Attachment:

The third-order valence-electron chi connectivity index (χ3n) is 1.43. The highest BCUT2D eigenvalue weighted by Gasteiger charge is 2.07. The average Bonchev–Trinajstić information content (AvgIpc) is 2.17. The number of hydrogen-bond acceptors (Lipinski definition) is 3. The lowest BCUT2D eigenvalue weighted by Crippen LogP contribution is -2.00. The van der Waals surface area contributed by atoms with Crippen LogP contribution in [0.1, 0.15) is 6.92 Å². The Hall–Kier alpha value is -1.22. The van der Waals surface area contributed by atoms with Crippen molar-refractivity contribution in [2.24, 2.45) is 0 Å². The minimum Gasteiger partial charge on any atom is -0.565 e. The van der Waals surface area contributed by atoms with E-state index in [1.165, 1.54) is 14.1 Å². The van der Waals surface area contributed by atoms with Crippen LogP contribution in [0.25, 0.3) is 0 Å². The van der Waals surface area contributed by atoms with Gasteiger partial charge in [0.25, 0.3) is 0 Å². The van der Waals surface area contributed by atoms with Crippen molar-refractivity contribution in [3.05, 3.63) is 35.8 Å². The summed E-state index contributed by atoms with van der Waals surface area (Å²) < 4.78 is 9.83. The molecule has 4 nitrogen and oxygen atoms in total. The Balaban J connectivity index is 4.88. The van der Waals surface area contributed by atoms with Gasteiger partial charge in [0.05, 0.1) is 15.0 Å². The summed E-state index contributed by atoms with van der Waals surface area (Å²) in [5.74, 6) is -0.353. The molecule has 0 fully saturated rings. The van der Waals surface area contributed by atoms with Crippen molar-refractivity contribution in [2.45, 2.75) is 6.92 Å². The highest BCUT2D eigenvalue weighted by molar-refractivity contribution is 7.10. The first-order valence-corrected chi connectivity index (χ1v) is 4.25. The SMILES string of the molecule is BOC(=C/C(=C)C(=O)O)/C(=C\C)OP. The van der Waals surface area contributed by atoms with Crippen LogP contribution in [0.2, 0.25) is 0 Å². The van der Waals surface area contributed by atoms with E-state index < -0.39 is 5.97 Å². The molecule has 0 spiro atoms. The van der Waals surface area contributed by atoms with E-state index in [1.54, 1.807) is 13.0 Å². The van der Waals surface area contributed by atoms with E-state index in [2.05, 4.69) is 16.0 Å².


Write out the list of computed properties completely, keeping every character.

The third-order valence-electron chi connectivity index (χ3n) is 1.43. The highest BCUT2D eigenvalue weighted by Gasteiger charge is 2.07. The average Bonchev–Trinajstić information content (AvgIpc) is 2.17. The number of hydrogen-bond acceptors (Lipinski definition) is 3. The lowest BCUT2D eigenvalue weighted by Crippen LogP contribution is -2.00. The van der Waals surface area contributed by atoms with Crippen LogP contribution in [0.1, 0.15) is 6.92 Å². The Hall–Kier alpha value is -1.22. The van der Waals surface area contributed by atoms with Crippen molar-refractivity contribution in [2.24, 2.45) is 0 Å². The minimum Gasteiger partial charge on any atom is -0.565 e. The van der Waals surface area contributed by atoms with E-state index in [1.165, 1.54) is 14.1 Å². The van der Waals surface area contributed by atoms with Crippen LogP contribution in [0.25, 0.3) is 0 Å². The van der Waals surface area contributed by atoms with Gasteiger partial charge in [0.25, 0.3) is 0 Å². The van der Waals surface area contributed by atoms with Crippen molar-refractivity contribution in [3.05, 3.63) is 35.8 Å². The summed E-state index contributed by atoms with van der Waals surface area (Å²) < 4.78 is 9.83. The molecule has 4 nitrogen and oxygen atoms in total. The Balaban J connectivity index is 4.88. The van der Waals surface area contributed by atoms with Gasteiger partial charge in [0.05, 0.1) is 15.0 Å². The summed E-state index contributed by atoms with van der Waals surface area (Å²) in [5.74, 6) is -0.353. The molecule has 0 fully saturated rings. The van der Waals surface area contributed by atoms with Crippen molar-refractivity contribution in [2.45, 2.75) is 6.92 Å². The highest BCUT2D eigenvalue weighted by molar-refractivity contribution is 7.10. The first-order valence-corrected chi connectivity index (χ1v) is 4.25. The SMILES string of the molecule is BOC(=C/C(=C)C(=O)O)/C(=C\C)OP. The van der Waals surface area contributed by atoms with Crippen LogP contribution in [0.2, 0.25) is 0 Å². The van der Waals surface area contributed by atoms with E-state index < -0.39 is 5.97 Å². The molecule has 0 spiro atoms. The van der Waals surface area contributed by atoms with E-state index in [1.54, 1.807) is 13.0 Å². The van der Waals surface area contributed by atoms with E-state index in [2.05, 4.69) is 16.0 Å².